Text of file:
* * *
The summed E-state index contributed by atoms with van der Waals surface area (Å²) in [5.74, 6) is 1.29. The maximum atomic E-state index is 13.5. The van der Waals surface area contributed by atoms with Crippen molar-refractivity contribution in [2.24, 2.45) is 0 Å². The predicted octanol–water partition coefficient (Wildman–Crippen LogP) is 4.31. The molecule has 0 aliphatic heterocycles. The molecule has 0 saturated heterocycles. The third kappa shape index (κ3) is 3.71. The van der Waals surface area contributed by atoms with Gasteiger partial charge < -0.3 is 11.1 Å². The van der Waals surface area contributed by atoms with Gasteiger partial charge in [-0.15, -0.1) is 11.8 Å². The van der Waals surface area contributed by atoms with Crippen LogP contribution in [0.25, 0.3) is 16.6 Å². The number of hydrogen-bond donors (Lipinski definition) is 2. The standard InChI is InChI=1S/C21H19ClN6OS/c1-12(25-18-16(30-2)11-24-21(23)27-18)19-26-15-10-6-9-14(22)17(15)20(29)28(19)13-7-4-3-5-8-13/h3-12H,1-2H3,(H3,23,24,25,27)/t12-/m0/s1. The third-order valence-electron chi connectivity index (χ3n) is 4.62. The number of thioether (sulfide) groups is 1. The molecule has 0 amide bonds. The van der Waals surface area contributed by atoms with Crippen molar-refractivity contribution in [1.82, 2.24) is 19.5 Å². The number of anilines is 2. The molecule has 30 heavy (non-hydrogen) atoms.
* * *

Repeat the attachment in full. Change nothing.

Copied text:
The summed E-state index contributed by atoms with van der Waals surface area (Å²) in [5.74, 6) is 1.29. The maximum atomic E-state index is 13.5. The van der Waals surface area contributed by atoms with Crippen molar-refractivity contribution in [2.24, 2.45) is 0 Å². The predicted octanol–water partition coefficient (Wildman–Crippen LogP) is 4.31. The molecule has 0 aliphatic heterocycles. The molecule has 0 saturated heterocycles. The third kappa shape index (κ3) is 3.71. The van der Waals surface area contributed by atoms with Gasteiger partial charge < -0.3 is 11.1 Å². The van der Waals surface area contributed by atoms with Gasteiger partial charge in [-0.15, -0.1) is 11.8 Å². The van der Waals surface area contributed by atoms with Crippen LogP contribution in [0.25, 0.3) is 16.6 Å². The number of hydrogen-bond donors (Lipinski definition) is 2. The standard InChI is InChI=1S/C21H19ClN6OS/c1-12(25-18-16(30-2)11-24-21(23)27-18)19-26-15-10-6-9-14(22)17(15)20(29)28(19)13-7-4-3-5-8-13/h3-12H,1-2H3,(H3,23,24,25,27)/t12-/m0/s1. The third-order valence-electron chi connectivity index (χ3n) is 4.62. The number of thioether (sulfide) groups is 1. The molecule has 0 amide bonds. The van der Waals surface area contributed by atoms with Crippen molar-refractivity contribution in [1.82, 2.24) is 19.5 Å². The number of anilines is 2. The molecule has 30 heavy (non-hydrogen) atoms.